The ewe lay on the ground. It was quite dead. The sight of it startled and saddened the shepherd, who, cresting the English hillside, spotted it in the yellowish-brown grass at the summit. He approached the animal and touched it gently on its soft muzzle.
"Poor Weebajim,” he said, “we wondered where you’d gone.
The reason for the young ewe’s demise was unclear. It had been looking poorly of late, and the shepherd and his wife had worried on its account. Feeling depressed about the discovery of the family’s beloved pet in this condition, the man sat upon a nearby rock to grieve and reminisce.
Notwithstanding their having a large flock to mind, this sheep was special to Walter and Barbara Woolrich. Their daughter, Prunella (named after the woolen academic-gown fabric), was two years old when Weebajim was born. Touched and amused by its weak cries and first awkward attempts to stand and walk, Prunella had pointed at the lamb and prattled, “Weebajim, Weebajim!” in her sweet child’s voice. What this meant no one exactly knew, but the animal was called such from then on.
Having a name, and because of Prunella’s especial fondness for it, the lamb began to seem more a family member than a mere commodity. Perhaps out of that instinctive sympathy that youth has for youth, Prunella and Weebajim became inseparable, much like Mary and her little lamb. Mr. and Mrs. Woolrich spent many sunset evenings cuddled against a tree in their front yard, watching the two happy young creatures frolicking in the lush green grass that Weebajim’s mother would eat sedately as she too looked on.
Remembrance of these simple, idyllic scenes brought a stab of pain to Mr. Woolrich, caused not by the sheep’s death as much as by the child’s absence. For Prunella, their sweet Prunella, had been gone this last year and a half and was lost to them,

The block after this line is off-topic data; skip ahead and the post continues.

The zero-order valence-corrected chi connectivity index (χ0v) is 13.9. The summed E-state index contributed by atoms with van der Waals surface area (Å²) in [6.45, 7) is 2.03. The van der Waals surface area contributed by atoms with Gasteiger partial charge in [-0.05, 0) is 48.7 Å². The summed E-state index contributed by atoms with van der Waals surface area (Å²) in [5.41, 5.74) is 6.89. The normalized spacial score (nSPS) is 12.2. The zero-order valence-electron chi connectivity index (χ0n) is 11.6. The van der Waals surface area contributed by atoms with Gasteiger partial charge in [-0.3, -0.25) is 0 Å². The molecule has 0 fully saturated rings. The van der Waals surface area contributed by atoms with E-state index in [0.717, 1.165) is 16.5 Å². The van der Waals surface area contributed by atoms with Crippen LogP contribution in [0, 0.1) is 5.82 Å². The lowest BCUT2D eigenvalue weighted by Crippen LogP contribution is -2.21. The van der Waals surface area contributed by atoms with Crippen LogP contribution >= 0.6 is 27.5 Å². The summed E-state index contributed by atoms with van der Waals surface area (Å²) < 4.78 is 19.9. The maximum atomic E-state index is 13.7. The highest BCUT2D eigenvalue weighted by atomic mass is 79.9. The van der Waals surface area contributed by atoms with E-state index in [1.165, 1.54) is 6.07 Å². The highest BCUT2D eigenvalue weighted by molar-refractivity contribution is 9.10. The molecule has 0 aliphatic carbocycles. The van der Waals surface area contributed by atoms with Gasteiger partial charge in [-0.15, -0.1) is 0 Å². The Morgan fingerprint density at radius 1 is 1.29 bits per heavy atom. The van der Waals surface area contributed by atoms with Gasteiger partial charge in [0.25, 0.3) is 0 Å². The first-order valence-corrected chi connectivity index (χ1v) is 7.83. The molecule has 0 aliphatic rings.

“And though none could ever take her place, there’s been no child come after to help comfort us—not for lack of trying, either,” the shepherd mused.
Mr. Woolrich seated himself more securely on the boulder, which he referred to as “Pondering Rock”and favored for his frequent ruminations.
“We will have to do what we can,” he determined. “We can’t go on like this, missing her so much and no other little one to give us purpose. Unconventional measures may have to be taken.
Unbeknownst to the deeply thoughtful shepherd, the rock beneath him continued to emit its slow poison.
* * *
Some three quarters of a year later and five miles distant, the summer solstice of 1849 had arrived in Restinstump, a tranquil Suffolk village that was picturesque in its wild yet cozy beauty and virtually unknown despite its excellence. Here, the earth—warm, green, and full of life—prepared to produce its abundant bounty in a few months’ time. There was yet no hint of that autumn crispness in the air that could persuade a man to put aside his work and dance a brief jig at the slightest provocation during the height of the day and send him scurrying home for warm currant buns, hot tea, and a good fire at evening. The atmosphere was instead balmy and relaxing, inspiring a sense of well-being and anticipation. Sanguine farmers began to imagine the time when they might gather their crops of corn, barley, wheat, beans, pumpkins, and squash, and load them onto carts bound for market.
But inside the modest farmhouse of the Barstool family, a diligent and experienced laborer of another sort had no need to wait for autumn. She had, this day, already produced her harvest, much to the relief and delight of her husband.